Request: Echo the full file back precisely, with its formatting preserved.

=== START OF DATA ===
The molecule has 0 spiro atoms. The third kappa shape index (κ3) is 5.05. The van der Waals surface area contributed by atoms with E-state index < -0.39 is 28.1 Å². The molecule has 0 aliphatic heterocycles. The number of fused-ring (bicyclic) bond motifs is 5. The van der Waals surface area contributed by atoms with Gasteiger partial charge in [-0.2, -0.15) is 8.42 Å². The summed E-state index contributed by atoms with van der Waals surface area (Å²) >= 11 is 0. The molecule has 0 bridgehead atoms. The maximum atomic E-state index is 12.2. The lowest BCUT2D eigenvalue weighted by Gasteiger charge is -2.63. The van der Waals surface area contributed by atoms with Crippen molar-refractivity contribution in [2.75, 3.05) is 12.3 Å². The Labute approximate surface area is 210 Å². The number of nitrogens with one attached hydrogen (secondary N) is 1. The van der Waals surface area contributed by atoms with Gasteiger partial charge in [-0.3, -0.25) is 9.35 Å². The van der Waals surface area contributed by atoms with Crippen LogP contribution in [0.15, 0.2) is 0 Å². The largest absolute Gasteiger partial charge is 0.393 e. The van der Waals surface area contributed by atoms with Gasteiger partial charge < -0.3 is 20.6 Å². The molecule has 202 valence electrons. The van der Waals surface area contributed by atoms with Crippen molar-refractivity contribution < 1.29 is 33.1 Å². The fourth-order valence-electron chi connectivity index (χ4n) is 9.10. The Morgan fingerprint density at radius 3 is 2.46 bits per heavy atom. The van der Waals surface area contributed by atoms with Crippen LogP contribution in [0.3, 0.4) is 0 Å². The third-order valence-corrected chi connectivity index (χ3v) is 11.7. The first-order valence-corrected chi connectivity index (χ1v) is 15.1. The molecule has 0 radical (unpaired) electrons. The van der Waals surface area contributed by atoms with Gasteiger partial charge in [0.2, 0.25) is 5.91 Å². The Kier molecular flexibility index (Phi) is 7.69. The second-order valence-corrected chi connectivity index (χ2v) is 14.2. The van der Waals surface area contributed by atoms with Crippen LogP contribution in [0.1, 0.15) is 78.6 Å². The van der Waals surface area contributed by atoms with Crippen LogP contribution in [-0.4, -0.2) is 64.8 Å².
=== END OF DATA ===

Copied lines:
The molecule has 0 spiro atoms. The third kappa shape index (κ3) is 5.05. The van der Waals surface area contributed by atoms with E-state index < -0.39 is 28.1 Å². The molecule has 0 aliphatic heterocycles. The number of fused-ring (bicyclic) bond motifs is 5. The van der Waals surface area contributed by atoms with Gasteiger partial charge in [-0.2, -0.15) is 8.42 Å². The summed E-state index contributed by atoms with van der Waals surface area (Å²) >= 11 is 0. The molecule has 0 bridgehead atoms. The maximum atomic E-state index is 12.2. The lowest BCUT2D eigenvalue weighted by Gasteiger charge is -2.63. The van der Waals surface area contributed by atoms with Crippen molar-refractivity contribution in [2.75, 3.05) is 12.3 Å². The Labute approximate surface area is 210 Å². The number of nitrogens with one attached hydrogen (secondary N) is 1. The van der Waals surface area contributed by atoms with Gasteiger partial charge in [-0.3, -0.25) is 9.35 Å². The van der Waals surface area contributed by atoms with Crippen LogP contribution in [0.15, 0.2) is 0 Å². The largest absolute Gasteiger partial charge is 0.393 e. The van der Waals surface area contributed by atoms with Gasteiger partial charge < -0.3 is 20.6 Å². The molecule has 202 valence electrons. The van der Waals surface area contributed by atoms with Crippen molar-refractivity contribution < 1.29 is 33.1 Å². The fourth-order valence-electron chi connectivity index (χ4n) is 9.10. The Morgan fingerprint density at radius 3 is 2.46 bits per heavy atom. The van der Waals surface area contributed by atoms with Crippen LogP contribution in [0.3, 0.4) is 0 Å². The third-order valence-corrected chi connectivity index (χ3v) is 11.7. The first-order valence-corrected chi connectivity index (χ1v) is 15.1. The molecule has 0 radical (unpaired) electrons. The van der Waals surface area contributed by atoms with Gasteiger partial charge in [0.2, 0.25) is 5.91 Å². The Kier molecular flexibility index (Phi) is 7.69. The second-order valence-corrected chi connectivity index (χ2v) is 14.2. The van der Waals surface area contributed by atoms with Crippen LogP contribution in [0.1, 0.15) is 78.6 Å². The van der Waals surface area contributed by atoms with Crippen LogP contribution in [-0.4, -0.2) is 64.8 Å².